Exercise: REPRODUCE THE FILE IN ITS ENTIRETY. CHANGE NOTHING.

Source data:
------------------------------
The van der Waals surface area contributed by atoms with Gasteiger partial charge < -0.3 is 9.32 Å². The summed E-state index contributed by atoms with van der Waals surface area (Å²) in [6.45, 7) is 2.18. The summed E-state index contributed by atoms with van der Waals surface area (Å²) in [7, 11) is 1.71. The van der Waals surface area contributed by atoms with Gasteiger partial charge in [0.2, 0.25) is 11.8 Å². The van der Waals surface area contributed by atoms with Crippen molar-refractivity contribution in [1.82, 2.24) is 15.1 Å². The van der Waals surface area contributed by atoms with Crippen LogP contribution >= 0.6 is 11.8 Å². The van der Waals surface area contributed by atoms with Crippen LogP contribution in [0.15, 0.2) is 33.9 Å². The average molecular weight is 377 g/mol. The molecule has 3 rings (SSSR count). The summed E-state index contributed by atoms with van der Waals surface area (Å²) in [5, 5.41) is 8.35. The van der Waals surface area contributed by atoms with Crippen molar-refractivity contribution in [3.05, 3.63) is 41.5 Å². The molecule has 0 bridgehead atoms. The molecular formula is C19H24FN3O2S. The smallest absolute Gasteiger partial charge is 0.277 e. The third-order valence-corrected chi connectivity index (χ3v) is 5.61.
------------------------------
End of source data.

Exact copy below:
The van der Waals surface area contributed by atoms with Gasteiger partial charge < -0.3 is 9.32 Å². The summed E-state index contributed by atoms with van der Waals surface area (Å²) in [6.45, 7) is 2.18. The summed E-state index contributed by atoms with van der Waals surface area (Å²) in [7, 11) is 1.71. The van der Waals surface area contributed by atoms with Gasteiger partial charge in [0.2, 0.25) is 11.8 Å². The van der Waals surface area contributed by atoms with Crippen molar-refractivity contribution in [1.82, 2.24) is 15.1 Å². The van der Waals surface area contributed by atoms with Crippen LogP contribution >= 0.6 is 11.8 Å². The van der Waals surface area contributed by atoms with Crippen LogP contribution in [0.15, 0.2) is 33.9 Å². The average molecular weight is 377 g/mol. The molecule has 3 rings (SSSR count). The summed E-state index contributed by atoms with van der Waals surface area (Å²) in [5, 5.41) is 8.35. The van der Waals surface area contributed by atoms with Crippen molar-refractivity contribution in [3.05, 3.63) is 41.5 Å². The molecule has 0 bridgehead atoms. The molecular formula is C19H24FN3O2S. The smallest absolute Gasteiger partial charge is 0.277 e. The third-order valence-corrected chi connectivity index (χ3v) is 5.61.